photo by jon nicholson
photo by jon nicholson

FOUNDERS

Don Cheadle

George Clooney

Matt Damon

Brad Pitt

David Pressman

Jerry Weintraub

 

Drawing upon the voices of cultural leaders to protect and assist the vulnerable, marginalized, and displaced.

 

Not On Our Watch is a federally registered 501(c)3 charity.

# Added button sentry (Case 43265) to start page

feature stories

last update: march 12th, 2010

march 12th, 2010

Wash. Post Op-Ed: "Burma shunned U.S. diplomacy with new election law. Now what?"

"President Obama took office hoping that constructive diplomacy could yield progress on some of the thorniest foreign-policy challenges facing the United States. Among these was Burma, a Southeast Asian nation of 50 million people that has been misruled into poverty, decline and perpetual warfare by a benighted military dictatorship. Mr. Obama did not abandon economic sanctions against the regime, but he did hold out the prospect of warmer relations if Burma's regime would show some sign of easing up on its people."

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january 15th, 2010

Not On Our Watch Donates $1Million to Emergency Medical Efforts in Haiti

In the wake of Tuesday’s devastating earthquake in Haiti, Not On Our Watch has directed $1 million (USD) in emergency response funds to provide medical services for victims of the disaster. The beneficiary of the grant, Partners In Health (PIH), presently has relief efforts underway providing emergency medical care for the wounded, and is addressing the critical shortage of hospitals and care centers destroyed during the disaster.

 

The founders of Not On Our Watch released the following statement: “The people of Haiti are in desperate need of help. Our organization, Not On Our Watch, will do whatever it can and we know the international community will as well."

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NEWS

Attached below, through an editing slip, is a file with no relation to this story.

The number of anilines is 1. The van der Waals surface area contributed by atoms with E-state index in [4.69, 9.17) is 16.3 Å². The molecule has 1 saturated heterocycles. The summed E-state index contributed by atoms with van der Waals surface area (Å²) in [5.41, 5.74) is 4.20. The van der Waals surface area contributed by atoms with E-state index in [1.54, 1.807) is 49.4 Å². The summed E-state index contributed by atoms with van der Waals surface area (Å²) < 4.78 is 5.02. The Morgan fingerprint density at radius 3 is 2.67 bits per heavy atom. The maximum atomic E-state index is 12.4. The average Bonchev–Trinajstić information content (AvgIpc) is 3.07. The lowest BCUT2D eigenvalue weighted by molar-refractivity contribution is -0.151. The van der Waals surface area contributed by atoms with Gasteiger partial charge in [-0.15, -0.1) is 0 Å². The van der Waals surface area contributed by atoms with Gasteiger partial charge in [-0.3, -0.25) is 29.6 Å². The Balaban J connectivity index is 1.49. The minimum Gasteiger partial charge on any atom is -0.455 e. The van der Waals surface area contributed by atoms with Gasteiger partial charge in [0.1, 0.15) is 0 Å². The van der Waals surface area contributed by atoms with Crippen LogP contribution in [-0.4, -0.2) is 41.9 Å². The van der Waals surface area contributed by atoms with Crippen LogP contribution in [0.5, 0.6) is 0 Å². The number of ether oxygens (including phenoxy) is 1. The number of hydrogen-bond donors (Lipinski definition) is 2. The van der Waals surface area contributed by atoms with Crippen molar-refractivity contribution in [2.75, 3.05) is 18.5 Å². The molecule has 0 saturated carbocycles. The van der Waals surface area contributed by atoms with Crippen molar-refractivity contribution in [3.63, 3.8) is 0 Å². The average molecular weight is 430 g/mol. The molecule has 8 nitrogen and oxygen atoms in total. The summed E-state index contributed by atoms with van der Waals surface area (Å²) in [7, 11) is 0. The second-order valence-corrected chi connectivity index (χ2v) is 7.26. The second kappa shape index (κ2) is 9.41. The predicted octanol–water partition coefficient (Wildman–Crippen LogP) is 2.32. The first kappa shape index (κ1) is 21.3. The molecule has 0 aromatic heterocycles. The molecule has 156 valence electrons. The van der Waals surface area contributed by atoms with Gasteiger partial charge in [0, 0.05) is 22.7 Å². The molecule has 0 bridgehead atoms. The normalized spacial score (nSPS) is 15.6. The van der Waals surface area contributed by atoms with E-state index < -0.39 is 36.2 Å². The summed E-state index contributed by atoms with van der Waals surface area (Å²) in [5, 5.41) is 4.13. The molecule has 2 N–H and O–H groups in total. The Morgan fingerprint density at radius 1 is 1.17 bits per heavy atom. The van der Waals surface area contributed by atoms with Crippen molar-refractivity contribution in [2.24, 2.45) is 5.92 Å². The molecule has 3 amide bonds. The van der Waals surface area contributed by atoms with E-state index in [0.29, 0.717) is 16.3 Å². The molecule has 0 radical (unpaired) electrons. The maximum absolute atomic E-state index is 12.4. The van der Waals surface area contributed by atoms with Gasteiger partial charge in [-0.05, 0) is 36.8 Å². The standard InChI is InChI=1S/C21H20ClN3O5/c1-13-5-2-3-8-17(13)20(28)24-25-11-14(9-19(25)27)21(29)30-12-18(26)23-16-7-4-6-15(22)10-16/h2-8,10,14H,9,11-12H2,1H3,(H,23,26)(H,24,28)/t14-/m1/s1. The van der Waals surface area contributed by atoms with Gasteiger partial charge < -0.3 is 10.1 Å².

last updated february 23rd, 2018

february 23rd, 2018

Don't Remove Sudan From the Terrorism List

 

Note: This op-ed originally appeared on U.S. News and was written by John Prendergast.

 

After removing long-standing comprehensive sanctions against the government of Sudan, the United States is considering next steps on the path to full normalization of relations, driven by the U.S. intelligence community's belief that such a development would enhance U.S.-Sudan intelligence cooperation. However, moving at this time towards normalization ignores critical developments and new circumstances that affect core U.S. national security interests.

february 5th, 2018

Enough Project Statement: Time for Serious Peace Negotiations in South Sudan


Note: This statement originally appeared on the Enough Project website.

As the IGAD-led High Level Revitalization Forum kicks off today, the stakes have never been higher for South Sudan.

january 27th, 2018

30th African Union Summit: Spotlight on Corruption Welcome

 

The 30th Assembly of the Heads of State and Government of the African Union from January 28-29 will focus on: “Winning the Fight against Corruption: A Sustainable Path to Africa’s Transformation.” Experts from the Enough Project and its investigative initiative, The Sentry, are available for comment and analysis.

january 10th, 2018

Sudan's new Cold War gambit

 

Note: This op-ed originally appeared in The Hill and was written by John Prendergast and Omer Ismail.

 

In an unexpected move at the end of last year, Sudan’s President Omar Bashir traveled to Russia and appealed to President Vladimir Putin for protection from the United States. Strangely, this occurred only a month after the United States prematurely moved towards normalizing relations with the very abnormal government of Sudan by removing comprehensive sanctions on the country. Bashir purchased fighter jets from Russia and discussed with Putin the creation of a Russian military base on the Red Sea.

november 22nd, 2017

Ambassador Nikki Haley’s Africa trip: ‘Mission Possible’ for fixing peacemaking model


Note: This op-ed originally appeared in Fox News and was written by John Prendergast.


The region of the world U.S. Ambassador to the United Nations Nikki Haley is traveling to this week isn’t in the headlines very often, but it has been one of the most dangerous neighborhoods globally for decades. Ambassador Haley will visit South Sudan and the Democratic Republic of Congo, part of the deadliest region in the world since the Second World War.

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